- 1. Together We Stand – Episode 01
- 2. Together We Stand – Episode 02
- 3. Together We Stand – Episode 03
- 4. Together We Stand – Episode 04
- 5. Together We Stand – Episode 05
Henry Gillingham nodded, taking on a more business-like air.
“Very well. I take it you know why I’ve asked you to meet me here?”
Tanni shook her head. Her English was good, but the solicitor’s letter had left her bewildered, and her mam terrified that they were about to be given notice from their cottage high up on the Orme.
“I understood I was to present myself here.”
“Ah.” The look of embarrassment deepened “Well, Miss Phillips, it’s my pleasure to inform you that you have been left a bequest in my uncle’s will.”
“I know what a bequest is,” she retorted.
“I beg your pardon, Miss Phillips, I did not intend to insult your understanding. Perhaps you would like to see your bequest? It isn’t money, I’m afraid,” he added hastily.
“But why is it for me? I was fond of your uncle, but it was Mam who nursed him all those years. Surely it must be meant for her.”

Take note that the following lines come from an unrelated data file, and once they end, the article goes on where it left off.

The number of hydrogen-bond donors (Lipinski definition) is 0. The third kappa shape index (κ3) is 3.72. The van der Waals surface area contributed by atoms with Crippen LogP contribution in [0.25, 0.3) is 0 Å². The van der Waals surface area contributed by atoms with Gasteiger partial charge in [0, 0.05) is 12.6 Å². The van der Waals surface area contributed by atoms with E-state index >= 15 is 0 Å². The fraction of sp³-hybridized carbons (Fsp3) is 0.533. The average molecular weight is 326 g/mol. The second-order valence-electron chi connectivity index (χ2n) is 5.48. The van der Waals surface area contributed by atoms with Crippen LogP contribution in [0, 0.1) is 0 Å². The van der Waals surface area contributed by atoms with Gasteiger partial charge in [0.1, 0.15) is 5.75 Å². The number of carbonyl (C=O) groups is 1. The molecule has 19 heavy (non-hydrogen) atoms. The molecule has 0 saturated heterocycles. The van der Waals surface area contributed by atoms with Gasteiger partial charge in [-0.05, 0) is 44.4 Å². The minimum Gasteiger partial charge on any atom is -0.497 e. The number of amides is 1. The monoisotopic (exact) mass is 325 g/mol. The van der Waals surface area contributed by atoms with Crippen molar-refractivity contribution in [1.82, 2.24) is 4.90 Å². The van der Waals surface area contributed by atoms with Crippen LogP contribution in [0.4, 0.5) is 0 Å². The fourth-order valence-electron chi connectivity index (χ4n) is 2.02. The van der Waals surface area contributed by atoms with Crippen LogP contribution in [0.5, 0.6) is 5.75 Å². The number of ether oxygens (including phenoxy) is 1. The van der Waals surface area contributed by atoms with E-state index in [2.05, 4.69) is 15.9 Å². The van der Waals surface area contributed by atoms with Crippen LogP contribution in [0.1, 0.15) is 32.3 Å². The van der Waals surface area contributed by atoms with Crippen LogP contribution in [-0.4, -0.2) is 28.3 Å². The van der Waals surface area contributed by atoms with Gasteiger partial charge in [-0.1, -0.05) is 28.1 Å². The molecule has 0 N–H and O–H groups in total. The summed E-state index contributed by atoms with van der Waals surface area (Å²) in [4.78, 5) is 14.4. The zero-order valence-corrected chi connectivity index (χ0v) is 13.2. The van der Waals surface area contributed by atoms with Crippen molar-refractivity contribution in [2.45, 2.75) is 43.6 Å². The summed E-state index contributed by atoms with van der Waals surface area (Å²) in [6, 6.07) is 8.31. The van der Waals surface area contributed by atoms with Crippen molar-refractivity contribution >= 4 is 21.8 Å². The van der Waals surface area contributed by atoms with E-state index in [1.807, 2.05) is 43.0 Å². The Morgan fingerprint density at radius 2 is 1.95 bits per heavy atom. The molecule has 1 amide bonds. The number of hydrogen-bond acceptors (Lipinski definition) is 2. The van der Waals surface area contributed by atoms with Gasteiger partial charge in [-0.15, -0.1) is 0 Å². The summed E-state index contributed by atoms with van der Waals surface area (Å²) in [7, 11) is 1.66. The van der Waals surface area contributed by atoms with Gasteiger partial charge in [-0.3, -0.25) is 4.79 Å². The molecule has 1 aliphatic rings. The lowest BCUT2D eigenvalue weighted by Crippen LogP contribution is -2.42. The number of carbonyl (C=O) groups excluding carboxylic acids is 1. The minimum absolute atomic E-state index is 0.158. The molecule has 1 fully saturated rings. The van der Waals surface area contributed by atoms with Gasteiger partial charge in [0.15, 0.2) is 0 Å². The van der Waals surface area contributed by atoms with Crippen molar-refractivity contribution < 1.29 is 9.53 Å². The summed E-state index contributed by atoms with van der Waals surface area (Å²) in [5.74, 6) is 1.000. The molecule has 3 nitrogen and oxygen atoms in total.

“I doubt it,” he replied.
Tanni eyed him. Mr Gillingham was doing his best to appear dignified, but couldn’t quite hide his discomfort.
“Very well. I should like to see it,” she said.
“Good.” He reached behind the desk at one side of the hallway, bringing out a large iron key. “It’s in the outbuildings.”
He caught the suspicion flare in her eyes.
“If you’d rather return tomorrow with a companion . . .”
“Not at all,” Tanni replied firmly.
The outbuildings, as she remembered, had plenty of broken bits of chairs and wood lying around. Mr Gillingham didn’t exactly resemble the moustachioed villain of melodrama, but she’d note the escape routes, and the stoutest piece of wood she could find, just in case.
Without a father or elder brothers to stand up for her, she’d learned to stand up for herself.
She followed him outside to the small collection of stone buildings at one side of the main house. Henry came to a halt in front of the largest of them, fronted with double doors.
The key turned slowly, with a screech of metal. The doors swung open, allowing light to creep inside.
“Oh, my goodness!” Tanni gasped as the rush of air sent dust swirling around the huge canvas covering, set above wooden sides and four sturdy wheels. “The picture wagon.”
She turned to Mr Gillingham, who was viewing the monstrous creature in front of him in a dubious manner.
“Mr Samuel left me the picture wagon?”
“Is that what it’s called? Whatever it is, it’s yours.” Henry patted the canvas sides next to him. “If you want it, that is.”